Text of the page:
REVIEW
Velz, John W. "Clemency, Will, and Just Cause in
'Julius Caesar'." Shakespeare Survey 22 (1969): 109-118.


Thesis: Vlez's topic is whether Shakespeare's audience would have seen Caesar as a kind king or a willful tyrant. Velz's starting point is a long-standing controvery about what Caesar says shortly before he is stabbed to death.

Ben Jonson, a friend and rival of Shakespeare, wrote that many times Shakespeare "fell into those things could not escape laughter." As an example, Jonson cited some lines in Julius Caesar in which Caesar answers the protest "Caesar, thou dost me wrong" by saying, "Caesar did never wrong but with just cause." Jonson called Caesar's reply "ridiculous." However, in the text as we have it, no one says, "Caesar, thou dost me wrong." Caesar says—at the end of a longish speech about how he cannot be moved by flattery—"Know, Caesar doth not wrong, nor without cause / Will he be satisfied."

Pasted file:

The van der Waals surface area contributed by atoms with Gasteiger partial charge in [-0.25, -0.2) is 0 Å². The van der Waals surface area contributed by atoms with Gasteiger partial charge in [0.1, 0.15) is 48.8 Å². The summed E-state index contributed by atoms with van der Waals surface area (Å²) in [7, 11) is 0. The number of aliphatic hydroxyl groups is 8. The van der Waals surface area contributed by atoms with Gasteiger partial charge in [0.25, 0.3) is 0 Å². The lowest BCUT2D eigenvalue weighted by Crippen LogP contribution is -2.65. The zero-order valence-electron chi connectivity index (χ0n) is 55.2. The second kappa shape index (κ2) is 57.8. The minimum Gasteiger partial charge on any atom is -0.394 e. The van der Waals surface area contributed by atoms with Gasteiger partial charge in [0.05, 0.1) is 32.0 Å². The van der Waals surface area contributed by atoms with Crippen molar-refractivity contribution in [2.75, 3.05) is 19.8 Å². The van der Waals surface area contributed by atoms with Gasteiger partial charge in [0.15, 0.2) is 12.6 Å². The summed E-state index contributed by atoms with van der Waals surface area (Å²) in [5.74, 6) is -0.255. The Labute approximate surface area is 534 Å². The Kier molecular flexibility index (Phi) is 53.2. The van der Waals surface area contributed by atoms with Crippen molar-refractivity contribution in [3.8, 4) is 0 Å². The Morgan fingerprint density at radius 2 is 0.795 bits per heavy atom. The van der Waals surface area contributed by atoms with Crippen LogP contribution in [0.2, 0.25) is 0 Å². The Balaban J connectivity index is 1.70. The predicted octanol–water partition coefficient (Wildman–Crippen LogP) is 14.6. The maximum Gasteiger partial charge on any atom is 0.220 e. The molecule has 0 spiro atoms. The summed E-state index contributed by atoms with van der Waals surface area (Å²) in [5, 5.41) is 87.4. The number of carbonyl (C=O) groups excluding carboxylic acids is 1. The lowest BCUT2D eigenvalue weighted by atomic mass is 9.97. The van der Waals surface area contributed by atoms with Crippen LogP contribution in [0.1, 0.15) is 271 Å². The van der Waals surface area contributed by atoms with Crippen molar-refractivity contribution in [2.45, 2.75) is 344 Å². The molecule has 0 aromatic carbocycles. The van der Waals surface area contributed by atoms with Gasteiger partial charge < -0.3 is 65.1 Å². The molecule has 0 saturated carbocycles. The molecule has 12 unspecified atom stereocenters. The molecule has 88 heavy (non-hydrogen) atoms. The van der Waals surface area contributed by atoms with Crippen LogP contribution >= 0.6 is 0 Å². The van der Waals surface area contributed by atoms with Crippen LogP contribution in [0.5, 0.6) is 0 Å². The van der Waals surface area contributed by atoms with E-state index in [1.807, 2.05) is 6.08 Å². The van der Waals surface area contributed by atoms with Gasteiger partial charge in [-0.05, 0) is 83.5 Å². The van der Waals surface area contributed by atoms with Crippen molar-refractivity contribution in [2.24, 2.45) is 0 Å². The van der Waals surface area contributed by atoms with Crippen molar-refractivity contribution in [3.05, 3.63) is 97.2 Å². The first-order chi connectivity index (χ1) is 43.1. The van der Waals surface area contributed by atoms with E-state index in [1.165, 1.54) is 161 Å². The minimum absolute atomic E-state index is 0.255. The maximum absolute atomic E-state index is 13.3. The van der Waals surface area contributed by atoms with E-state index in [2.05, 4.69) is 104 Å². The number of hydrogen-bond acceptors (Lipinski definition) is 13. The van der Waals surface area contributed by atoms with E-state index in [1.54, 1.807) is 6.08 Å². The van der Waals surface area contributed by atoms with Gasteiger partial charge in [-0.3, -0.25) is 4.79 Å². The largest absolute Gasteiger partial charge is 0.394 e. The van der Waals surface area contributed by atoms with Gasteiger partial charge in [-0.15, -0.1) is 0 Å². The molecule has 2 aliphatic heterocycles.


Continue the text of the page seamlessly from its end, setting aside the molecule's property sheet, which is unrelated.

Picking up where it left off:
Velz asserts that if Shakespeare did write the lines which Jonson attributed to him, "we might have a clue to the difference between Caesar as he is seen and Caesar as he sees himself" (111). Drawing on the thought various influential Roman and Renaissance writers, Velz explains how Caesar could have thought of himself as a king who was cruel only to be kind, one who did "wrong" only to those who would destroy the state. On the other hand, Caesar could be easily seen as perfectly fitting the definition of a tyrant, one who comes to power in an illegitmate way and who exercises power solely according to his own will.

Velz's conclusion is that "there can be no resolution of the inconsistencies, that this is a problem play in which the conspirators and their victim both are tainted—that, like the great tragedies which follow in the cannon, Julius Caesar is rooted in moral ambiguity" (114).

Bottom Line: Another route to a common conclusion.